All posts tagged: Simplest

QBism: The simplest interpretation of quantum physics

QBism: The simplest interpretation of quantum physics

This article is part of Adam Frank’s series on Quantum Bayesianism, or QBism. Here are links to parts one, two, and three. Quantum mechanics is simultaneously our most powerful and weirdest scientific theory. It’s powerful because it offers exquisite control over the nanoworld of molecular, atomic, and subatomic phenomena. It’s weird because, while we have a complete mathematical formalism, we physicists have been arguing for more than a century over what that formalism means. In other words, unlike other physical theories, the mathematics of quantum mechanics has no clear interpretation. That means physicists and philosophers have been left arguing about which interpretation makes the most sense. Sometimes the idea of “simplicity” is invoked to answer that question.  So today, based on a wonderful discussion that began on X of all places, I want to argue that Quantum Bayesianism, or QBism, offers the “simplest” account of that all-powerful quantum formalism. The “simplest” explanation There are two main parts of the quantum formalism. The first is what’s called the dynamical equation. This part gives us a mathematical …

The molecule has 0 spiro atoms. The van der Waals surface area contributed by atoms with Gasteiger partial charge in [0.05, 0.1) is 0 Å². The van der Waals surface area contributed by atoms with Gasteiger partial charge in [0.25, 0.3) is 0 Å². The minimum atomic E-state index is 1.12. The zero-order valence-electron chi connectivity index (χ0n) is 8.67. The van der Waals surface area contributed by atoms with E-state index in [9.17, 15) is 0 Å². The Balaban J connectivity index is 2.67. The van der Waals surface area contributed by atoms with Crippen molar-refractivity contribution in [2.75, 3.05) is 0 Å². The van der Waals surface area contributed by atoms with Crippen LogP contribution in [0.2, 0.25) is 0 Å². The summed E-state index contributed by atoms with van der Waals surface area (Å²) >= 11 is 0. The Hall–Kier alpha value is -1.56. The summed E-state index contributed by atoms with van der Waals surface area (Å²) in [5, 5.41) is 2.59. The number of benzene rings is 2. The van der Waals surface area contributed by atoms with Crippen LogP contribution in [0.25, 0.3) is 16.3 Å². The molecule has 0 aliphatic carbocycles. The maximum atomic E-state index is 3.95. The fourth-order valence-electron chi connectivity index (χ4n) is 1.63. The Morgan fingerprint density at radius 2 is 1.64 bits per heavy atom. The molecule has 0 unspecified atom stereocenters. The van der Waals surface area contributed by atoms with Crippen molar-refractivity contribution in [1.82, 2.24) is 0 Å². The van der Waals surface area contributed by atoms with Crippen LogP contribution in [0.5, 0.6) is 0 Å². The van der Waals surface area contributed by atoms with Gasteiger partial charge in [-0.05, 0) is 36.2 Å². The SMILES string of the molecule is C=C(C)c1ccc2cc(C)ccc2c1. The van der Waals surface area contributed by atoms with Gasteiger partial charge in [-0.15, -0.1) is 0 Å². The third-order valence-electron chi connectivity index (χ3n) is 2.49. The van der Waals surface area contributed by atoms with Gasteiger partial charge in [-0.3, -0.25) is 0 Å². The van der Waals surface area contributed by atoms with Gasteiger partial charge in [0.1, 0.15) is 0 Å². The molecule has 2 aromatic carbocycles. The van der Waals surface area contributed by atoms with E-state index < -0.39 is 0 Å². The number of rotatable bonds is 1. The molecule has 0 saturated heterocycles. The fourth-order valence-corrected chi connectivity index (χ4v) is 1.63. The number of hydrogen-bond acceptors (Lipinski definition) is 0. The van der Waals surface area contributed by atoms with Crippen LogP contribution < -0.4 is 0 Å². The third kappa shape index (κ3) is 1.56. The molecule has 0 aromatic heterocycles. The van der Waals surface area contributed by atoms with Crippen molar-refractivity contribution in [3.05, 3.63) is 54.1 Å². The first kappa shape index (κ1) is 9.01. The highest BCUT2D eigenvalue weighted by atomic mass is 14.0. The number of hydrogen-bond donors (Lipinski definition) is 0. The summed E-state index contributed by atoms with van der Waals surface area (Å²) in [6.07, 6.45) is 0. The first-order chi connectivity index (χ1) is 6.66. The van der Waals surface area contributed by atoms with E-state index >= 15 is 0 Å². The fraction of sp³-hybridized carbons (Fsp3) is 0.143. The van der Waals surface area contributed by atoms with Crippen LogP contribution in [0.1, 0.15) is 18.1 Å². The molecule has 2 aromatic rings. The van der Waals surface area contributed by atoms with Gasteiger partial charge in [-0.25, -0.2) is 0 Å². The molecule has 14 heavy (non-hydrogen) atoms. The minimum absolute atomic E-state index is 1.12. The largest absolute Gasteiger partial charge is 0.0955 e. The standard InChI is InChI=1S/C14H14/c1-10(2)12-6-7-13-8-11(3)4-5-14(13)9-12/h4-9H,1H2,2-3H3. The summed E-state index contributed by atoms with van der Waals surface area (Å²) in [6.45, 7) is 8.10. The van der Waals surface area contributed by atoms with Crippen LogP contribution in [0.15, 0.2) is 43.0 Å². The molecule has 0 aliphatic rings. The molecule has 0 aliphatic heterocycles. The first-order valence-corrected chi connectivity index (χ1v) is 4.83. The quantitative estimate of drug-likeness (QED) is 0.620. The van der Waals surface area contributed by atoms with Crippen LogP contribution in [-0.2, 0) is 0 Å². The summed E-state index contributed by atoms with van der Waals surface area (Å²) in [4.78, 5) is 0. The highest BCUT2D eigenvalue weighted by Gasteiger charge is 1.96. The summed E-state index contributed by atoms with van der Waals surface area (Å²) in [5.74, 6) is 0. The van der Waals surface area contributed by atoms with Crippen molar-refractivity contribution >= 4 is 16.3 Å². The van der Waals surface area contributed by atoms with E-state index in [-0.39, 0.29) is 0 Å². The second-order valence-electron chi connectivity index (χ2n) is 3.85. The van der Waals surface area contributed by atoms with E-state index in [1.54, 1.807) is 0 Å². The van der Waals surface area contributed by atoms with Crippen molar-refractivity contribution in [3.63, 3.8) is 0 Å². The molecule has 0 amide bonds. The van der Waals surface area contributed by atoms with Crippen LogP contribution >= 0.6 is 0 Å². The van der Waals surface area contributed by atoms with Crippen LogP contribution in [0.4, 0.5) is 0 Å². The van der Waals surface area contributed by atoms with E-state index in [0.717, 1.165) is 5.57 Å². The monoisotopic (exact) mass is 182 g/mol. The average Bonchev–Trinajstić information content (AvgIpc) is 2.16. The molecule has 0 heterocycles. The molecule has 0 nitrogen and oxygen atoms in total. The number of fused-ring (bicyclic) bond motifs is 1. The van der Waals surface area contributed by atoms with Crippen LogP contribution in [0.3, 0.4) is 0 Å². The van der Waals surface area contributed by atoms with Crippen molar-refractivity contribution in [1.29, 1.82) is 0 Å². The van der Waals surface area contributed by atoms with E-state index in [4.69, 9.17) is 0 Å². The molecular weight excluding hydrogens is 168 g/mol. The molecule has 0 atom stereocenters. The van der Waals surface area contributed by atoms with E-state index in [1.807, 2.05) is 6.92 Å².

Can the Simplest Animal Minds Explain Human Minds?

Can the Simplest Animal Minds Explain Human Minds?

York University philosophy prof Kristin Andrews, author of The Animal Mind (Routledge 2020), thinks that “Consciousness science should move past a focus on complex mammalian brains to study the behaviour of ‘simpler’ animals.” Reflecting on the Koch–Chalmers bet (philosopher 1, neuroscientist 0), she notes that, despite many research advances, “we still haven’t identified any neural correlates of consciousness.” She credits Christof Koch with helping to turn consciousness studies into “a real science” along with DNA co-discoverer Francis Crick (1916–2004) by focusing away from language and toward neuroscience. They decided to focus on vision in mammals instead. And that she sees as anthropocentric (focused on human-type qualities) and discriminatory. When the study of consciousness is grounded in the study of human-like vision, it makes the field of consciousness studies unapologetically anthropocentric, discounting animal models that might be key puzzle pieces. Kristin Andrews, “What is it like to be a crab?, Aeon, 20 November 2023 But that wasn’t their worst offence: “More importantly, it also makes the field conspicuously neurocentric. By including only ‘higher mammals’ in the …